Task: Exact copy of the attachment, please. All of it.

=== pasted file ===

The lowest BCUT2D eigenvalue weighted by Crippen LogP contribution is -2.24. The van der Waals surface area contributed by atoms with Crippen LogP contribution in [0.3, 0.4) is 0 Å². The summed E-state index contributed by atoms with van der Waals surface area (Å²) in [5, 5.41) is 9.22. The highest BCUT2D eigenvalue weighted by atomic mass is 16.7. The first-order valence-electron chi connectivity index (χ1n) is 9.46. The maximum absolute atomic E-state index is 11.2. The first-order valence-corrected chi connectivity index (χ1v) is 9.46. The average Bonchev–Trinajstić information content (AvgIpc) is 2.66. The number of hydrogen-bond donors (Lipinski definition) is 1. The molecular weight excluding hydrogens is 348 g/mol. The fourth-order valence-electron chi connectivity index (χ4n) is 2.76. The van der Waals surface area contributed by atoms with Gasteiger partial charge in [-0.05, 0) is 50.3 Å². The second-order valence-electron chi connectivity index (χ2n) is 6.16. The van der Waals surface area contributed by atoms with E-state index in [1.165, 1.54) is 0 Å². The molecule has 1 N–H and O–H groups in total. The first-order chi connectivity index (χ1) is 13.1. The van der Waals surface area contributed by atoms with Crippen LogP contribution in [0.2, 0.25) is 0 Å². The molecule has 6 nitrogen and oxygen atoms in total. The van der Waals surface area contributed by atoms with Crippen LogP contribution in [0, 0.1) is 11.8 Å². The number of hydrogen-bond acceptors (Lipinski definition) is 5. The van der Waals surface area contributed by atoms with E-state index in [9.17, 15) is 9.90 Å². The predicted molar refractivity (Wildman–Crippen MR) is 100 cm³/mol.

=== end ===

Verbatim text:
The lowest BCUT2D eigenvalue weighted by Crippen LogP contribution is -2.24. The van der Waals surface area contributed by atoms with Crippen LogP contribution in [0.3, 0.4) is 0 Å². The summed E-state index contributed by atoms with van der Waals surface area (Å²) in [5, 5.41) is 9.22. The highest BCUT2D eigenvalue weighted by atomic mass is 16.7. The first-order valence-electron chi connectivity index (χ1n) is 9.46. The maximum absolute atomic E-state index is 11.2. The first-order valence-corrected chi connectivity index (χ1v) is 9.46. The average Bonchev–Trinajstić information content (AvgIpc) is 2.66. The number of hydrogen-bond donors (Lipinski definition) is 1. The molecular weight excluding hydrogens is 348 g/mol. The fourth-order valence-electron chi connectivity index (χ4n) is 2.76. The van der Waals surface area contributed by atoms with Gasteiger partial charge in [-0.05, 0) is 50.3 Å². The second-order valence-electron chi connectivity index (χ2n) is 6.16. The van der Waals surface area contributed by atoms with E-state index in [1.165, 1.54) is 0 Å². The molecule has 1 N–H and O–H groups in total. The first-order chi connectivity index (χ1) is 13.1. The van der Waals surface area contributed by atoms with Crippen LogP contribution in [0.2, 0.25) is 0 Å². The molecule has 6 nitrogen and oxygen atoms in total. The van der Waals surface area contributed by atoms with Crippen LogP contribution in [0, 0.1) is 11.8 Å². The number of hydrogen-bond acceptors (Lipinski definition) is 5. The van der Waals surface area contributed by atoms with E-state index in [9.17, 15) is 9.90 Å². The predicted molar refractivity (Wildman–Crippen MR) is 100 cm³/mol.